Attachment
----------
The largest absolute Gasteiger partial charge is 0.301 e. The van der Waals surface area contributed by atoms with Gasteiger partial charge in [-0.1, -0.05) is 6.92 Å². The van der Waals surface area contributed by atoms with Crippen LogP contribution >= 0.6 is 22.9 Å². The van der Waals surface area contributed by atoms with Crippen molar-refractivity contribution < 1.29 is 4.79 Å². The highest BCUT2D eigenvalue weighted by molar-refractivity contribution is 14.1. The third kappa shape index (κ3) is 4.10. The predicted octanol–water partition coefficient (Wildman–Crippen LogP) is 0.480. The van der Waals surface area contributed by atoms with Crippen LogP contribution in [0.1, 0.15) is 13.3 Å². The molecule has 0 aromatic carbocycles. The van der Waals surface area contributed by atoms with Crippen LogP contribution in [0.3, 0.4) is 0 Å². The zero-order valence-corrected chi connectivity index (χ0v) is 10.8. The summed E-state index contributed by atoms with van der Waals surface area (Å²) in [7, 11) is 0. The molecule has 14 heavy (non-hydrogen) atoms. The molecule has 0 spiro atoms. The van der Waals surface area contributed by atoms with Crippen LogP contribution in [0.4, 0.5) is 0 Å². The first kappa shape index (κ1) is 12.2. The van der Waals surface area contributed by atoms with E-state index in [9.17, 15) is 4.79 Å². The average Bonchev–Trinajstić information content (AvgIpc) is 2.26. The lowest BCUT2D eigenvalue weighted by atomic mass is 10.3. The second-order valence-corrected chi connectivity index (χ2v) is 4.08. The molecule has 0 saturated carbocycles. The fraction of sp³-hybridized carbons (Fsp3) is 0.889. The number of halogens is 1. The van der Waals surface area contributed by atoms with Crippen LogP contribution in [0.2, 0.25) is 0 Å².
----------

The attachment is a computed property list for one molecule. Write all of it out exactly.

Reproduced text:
The largest absolute Gasteiger partial charge is 0.301 e. The van der Waals surface area contributed by atoms with Gasteiger partial charge in [-0.1, -0.05) is 6.92 Å². The van der Waals surface area contributed by atoms with Crippen LogP contribution >= 0.6 is 22.9 Å². The van der Waals surface area contributed by atoms with Crippen molar-refractivity contribution < 1.29 is 4.79 Å². The highest BCUT2D eigenvalue weighted by molar-refractivity contribution is 14.1. The third kappa shape index (κ3) is 4.10. The predicted octanol–water partition coefficient (Wildman–Crippen LogP) is 0.480. The van der Waals surface area contributed by atoms with Crippen LogP contribution in [0.1, 0.15) is 13.3 Å². The molecule has 0 aromatic carbocycles. The van der Waals surface area contributed by atoms with Crippen LogP contribution in [0.3, 0.4) is 0 Å². The zero-order valence-corrected chi connectivity index (χ0v) is 10.8. The summed E-state index contributed by atoms with van der Waals surface area (Å²) in [7, 11) is 0. The molecule has 14 heavy (non-hydrogen) atoms. The molecule has 0 spiro atoms. The van der Waals surface area contributed by atoms with Crippen LogP contribution in [0.4, 0.5) is 0 Å². The first kappa shape index (κ1) is 12.2. The van der Waals surface area contributed by atoms with E-state index in [9.17, 15) is 4.79 Å². The average Bonchev–Trinajstić information content (AvgIpc) is 2.26. The lowest BCUT2D eigenvalue weighted by atomic mass is 10.3. The second-order valence-corrected chi connectivity index (χ2v) is 4.08. The molecule has 0 saturated carbocycles. The fraction of sp³-hybridized carbons (Fsp3) is 0.889. The number of halogens is 1. The van der Waals surface area contributed by atoms with Crippen LogP contribution in [0.2, 0.25) is 0 Å².